UNITED STATES SECURITIES AND EXCHANGE COMMISSION

Washington, D.C. 20549

FORM 10-Q

[X]            QUARTERLY REPORT UNDER SECTION 13 OR 15(d) OF THE SECURITIES EXCHANGE ACT OF 1934

For the quarterly period ended March 31, 2020

[  ]            TRANSITION REPORT UNDER SECTION 13 OR 15(d) OF THE SECURITIES EXCHANGE ACT OF 1934

For the transition period from _______ to ________

Commission file number:     001-35593

HOMETRUST BANCSHARES, INC.
(Exact name of registrant as specified in its charter)
Maryland
 
          45-5055422
(State or other jurisdiction of incorporation of organization)
 
(I.R.S. Employer Identification No.)

10 Woodfin Street, Asheville, North Carolina 28801
(Address of principal executive offices; Zip Code)

(828) 259-3939
(Registrant's telephone number, including area code)

None
(Former name, former address and former fiscal year, if changed since last report)

Securities registered pursuant to Section 12(b) of the Act:
Title of each class
Trading Symbol(s)
Name of each exchange on which registered
Common Stock, par value $.01 per share

HTBI
The NASDAQ Stock Market LLC

Indicate by check mark whether the registrant (1) has filed all reports required to be filed by Section 13 and 15(d) of the Exchange Act during the preceding 12 months (or for such shorter period that the registrant was required to file such reports), and (2) has been subject to such filing requirements for the past 90 days.        Yes [X] No [  ]

Indicate by check mark whether the registrant has submitted electronically every Interactive Data File required to be submitted pursuant to Rule 405 of Regulation S-T (§232.405 of this chapter) during the preceding 12 months (or for such shorter period that the registrant was required to submit such files). Yes [X] No [  ]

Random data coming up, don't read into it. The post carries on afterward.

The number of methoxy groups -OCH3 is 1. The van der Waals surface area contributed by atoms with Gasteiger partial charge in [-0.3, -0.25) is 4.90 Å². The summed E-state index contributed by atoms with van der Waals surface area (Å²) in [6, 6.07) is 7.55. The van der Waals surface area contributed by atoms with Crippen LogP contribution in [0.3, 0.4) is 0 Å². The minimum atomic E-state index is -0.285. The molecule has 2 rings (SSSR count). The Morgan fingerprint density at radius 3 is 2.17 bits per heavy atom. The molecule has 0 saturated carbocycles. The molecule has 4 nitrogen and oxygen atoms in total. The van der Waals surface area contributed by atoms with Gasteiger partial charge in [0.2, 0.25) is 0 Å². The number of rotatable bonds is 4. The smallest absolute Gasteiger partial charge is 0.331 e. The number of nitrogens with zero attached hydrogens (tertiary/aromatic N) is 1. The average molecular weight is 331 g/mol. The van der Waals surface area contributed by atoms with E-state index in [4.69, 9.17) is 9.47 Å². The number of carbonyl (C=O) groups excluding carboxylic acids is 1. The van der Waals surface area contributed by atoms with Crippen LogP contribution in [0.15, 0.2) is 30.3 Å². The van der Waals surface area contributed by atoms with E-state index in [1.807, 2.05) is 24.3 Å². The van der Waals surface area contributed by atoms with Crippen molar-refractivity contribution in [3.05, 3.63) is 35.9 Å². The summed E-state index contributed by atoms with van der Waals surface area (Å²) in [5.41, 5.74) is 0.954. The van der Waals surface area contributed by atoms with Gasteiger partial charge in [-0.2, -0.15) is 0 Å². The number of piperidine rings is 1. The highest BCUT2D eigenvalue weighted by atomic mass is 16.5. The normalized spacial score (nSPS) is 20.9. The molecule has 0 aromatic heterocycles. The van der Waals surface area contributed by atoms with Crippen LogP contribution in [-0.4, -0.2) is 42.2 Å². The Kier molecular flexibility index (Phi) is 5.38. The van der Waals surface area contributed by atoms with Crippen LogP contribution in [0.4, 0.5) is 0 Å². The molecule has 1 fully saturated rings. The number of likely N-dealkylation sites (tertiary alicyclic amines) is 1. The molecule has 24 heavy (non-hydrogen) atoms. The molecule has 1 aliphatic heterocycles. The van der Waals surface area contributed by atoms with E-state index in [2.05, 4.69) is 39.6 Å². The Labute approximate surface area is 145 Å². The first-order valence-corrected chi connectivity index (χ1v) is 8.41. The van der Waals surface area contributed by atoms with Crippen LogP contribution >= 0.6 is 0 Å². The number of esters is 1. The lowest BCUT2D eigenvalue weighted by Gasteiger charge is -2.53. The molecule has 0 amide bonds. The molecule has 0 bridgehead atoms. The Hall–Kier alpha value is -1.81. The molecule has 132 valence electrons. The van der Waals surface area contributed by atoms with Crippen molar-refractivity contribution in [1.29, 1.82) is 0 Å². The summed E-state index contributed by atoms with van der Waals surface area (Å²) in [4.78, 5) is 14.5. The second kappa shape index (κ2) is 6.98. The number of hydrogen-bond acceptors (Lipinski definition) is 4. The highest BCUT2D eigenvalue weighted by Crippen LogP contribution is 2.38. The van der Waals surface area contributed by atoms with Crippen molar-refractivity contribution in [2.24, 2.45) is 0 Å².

Indicate by check mark whether the registrant is a large accelerated filer, an accelerated filer, a non-accelerated filer, a smaller reporting company, or an emerging growth company. See the definitions of “large accelerated filer,” “accelerated filer,” “smaller reporting company” and "emerging growth company" in Rule 12b-2 of the Exchange Act.
Large accelerated filer [  ]      
 
 
 
Accelerated filer [X]
 
 
Non-accelerated filer   [  ]
Smaller reporting company [  ]
 
 
Emerging growth company [ ]
 
If an emerging growth company, indicate by check mark if the registrant has elected not to use the extended transition period for complying with any new or revised financial accounting standards provided pursuant to Section 13(a) of the Exchange Act.
[ ]
Indicate by check mark whether the registrant is a shell company (as defined in Rule 12b-2 of the Exchange Act).  Yes [  ] No [X]
There were 17,020,081 shares of common stock, par value of $.01 per share, issued and outstanding as of May 6, 2020.




HOMETRUST BANCSHARES, INC. AND SUBSIDIARIES
10-Q
TABLE OF CONTENTS
 
 
 
Page
Number
 
 
 
 
Item 1. 
 
 
 
 
 
 
 
 
 
 
 
 
 
 
 
 
 
 
 
 
 
 
 
 
 
 
 
 
 
 
 
 
 
 
 
 
 
 
 
 
 
Item 2. 
 
 
 
 
Item 3. 
 
 
 
 
Item 4. 
 
 
 
 
 
 
 
 
 
Item 1. 
 
 
 
 
Item 1A. 
 
 
 
 
Item 2. 
 
 
 
 
Item 3. 
 
 
 
 
Item 4. 
 
 
 
 
Item 5 
 
 
 
 
Item 6. 
 
 
 
 

1



Glossary of Defined Terms
The following items may be used throughout this Form 10-Q, including the Notes to Consolidated Financial Statements in Item 1 and Management's Discussion and Analysis of Financial Condition and Results of Operations in Item 2 of this Form 10-Q.
Term
 
Definition
AFS
 
Available-For-Sale
ASC
 
Accounting Standard Codification
ASU
 
Accounting Standard Update
BOLI
 
Bank Owned Life Insurance
CARES Act
 
Coronavirus Aid, Relief, and Economic Security Act of 2020
CD
 
Certificates of Deposit
CET1
 
Common Equity Tier 1
COVID-19
 
Coronavirus Disease 2019
CPI
 
Consumer Price Index
EPS
 
Earnings Per Share
ESOP
 
Employee Stock Ownership Plan
FASB
 
Financial Accounting Standards Board
FDIC
 
Federal Deposit Insurance Corporation
FHLB
 
Federal Home Loan Bank
FRB
 
Federal Reserve Bank of Richmond
GAAP
 
Generally Accepted Accounting Principles in the United States
GSE
 
Government-Sponsored Enterprises
HELOC
 
Home Equity Line of Credit
MBS
 
Mortgage-Backed Security
NCCOB
 
North Carolina Office of the Commissioner of Banks
PCI
 
Purchase Credit Impaired
PPP
 
Paycheck Protection Program
PPPLF
 
Paycheck Protection Program Liquidity Facility
REO
 
Real Estate Owned
ROU
 
Right of Use
SEC
 
Securities and Exchange Commission
SBA
 
Small Business Administration
SBIC
 
Small Business Investment Companies
TDR
 
Troubled Debt Restructuring

2



PART I.  FINANCIAL INFORMATION
Item 1.    Financial Statements
HOMETRUST BANCSHARES, INC. AND SUBSIDIARY
Consolidated Balance Sheets
(Dollars in thousands, except per share data)
 
(Unaudited)
 
 
 
March 31, 2020
 
June 30,
2019 (1)
Assets
 
 
 
Cash
$
41,206

 
$
40,909

Interest-bearing deposits